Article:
We Might Live in a ‘Bubble Universe’ with a 250 Million Light Years in Diameter

It is a belief that belongs to Lucas Lombriser, a theoretical physicist at the University of Geneva. It isn’t a new idea, but more of a comeback of a theory from two decades ago. The theory says that our galaxy, along with the surrounding ones, is just a lighter corner of the Universe. Lighter, because this bubble contains about half as much matter as the cosmic average.

This hypothesis might be the answer to the mysterious expansion of the Universe and its ever-accelerating pace. We know that it expands, but the discrepancies between the measurements made so far didn’t help unravel the mystery. The Hubble Constant might finally find its peace.

Hubble’s law is considered the first observational basis for the expansion of the Universe. The motion of astronomical objects due solely to this expansion is known as the Hubble flow. It is often expressed by the equation v = H0D. H0 is the constant of proportionality – Hubble constant. The law says that the velocity of an object is plotted concerning its distance from the observer.

The Hubble constant

Although attributed to Edwin Hubble, the notion of the Universe expanding at a measurable rate was first derived by Alexander Friedmann.

Georges Lemaître also derived that the Universe might be expanding and suggested an estimated value of the proportionality constant. When corrected by Hubble, the constant became known as the Hubble constant. Two years later, Edwin Hubble confirmed the existence of cosmic expansion and determined a more accurate value for the constant.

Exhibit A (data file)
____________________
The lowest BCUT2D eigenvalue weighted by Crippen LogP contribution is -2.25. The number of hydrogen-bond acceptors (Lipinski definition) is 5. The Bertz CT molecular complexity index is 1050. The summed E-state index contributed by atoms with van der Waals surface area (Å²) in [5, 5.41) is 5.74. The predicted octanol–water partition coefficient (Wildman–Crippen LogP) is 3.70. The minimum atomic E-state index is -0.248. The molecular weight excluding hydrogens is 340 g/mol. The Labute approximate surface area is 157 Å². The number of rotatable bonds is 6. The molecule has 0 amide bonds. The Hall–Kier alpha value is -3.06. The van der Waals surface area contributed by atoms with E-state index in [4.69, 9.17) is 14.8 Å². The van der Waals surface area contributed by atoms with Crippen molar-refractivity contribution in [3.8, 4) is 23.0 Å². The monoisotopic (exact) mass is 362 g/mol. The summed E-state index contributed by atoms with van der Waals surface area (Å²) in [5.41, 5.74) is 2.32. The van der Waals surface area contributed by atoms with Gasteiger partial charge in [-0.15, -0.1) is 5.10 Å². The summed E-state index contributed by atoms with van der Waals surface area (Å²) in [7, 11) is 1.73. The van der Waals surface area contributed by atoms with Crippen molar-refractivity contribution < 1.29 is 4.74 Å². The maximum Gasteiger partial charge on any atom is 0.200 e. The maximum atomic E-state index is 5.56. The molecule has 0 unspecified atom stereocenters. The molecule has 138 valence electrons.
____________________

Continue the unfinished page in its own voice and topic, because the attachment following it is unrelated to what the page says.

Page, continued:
In 1931, Einstein made a trip to Mount Wilson to thank Hubble for providing the observational basis for modern cosmology.

The issue

The value of the Hubble constant is estimated by measuring the redshift of distant galaxies and then determining the distances to the same galaxies. Uncertainties in the physical assumptions used to identify these distances have caused varying estimates of the Hubble constant.

The possible solution

Now, Luca Lombriser sustains that those variations could be the consequence of an overestimation of how dense our corner of the Universe is compared to the average cosmic density of matter.

“More observations and surveys will help to improve these estimates, but also a better understanding of the distribution of dark matter will be required. With more such gravitational wave events, we should be able to reduce this uncertainty and get a better measurement of our local density,” said the physicist.

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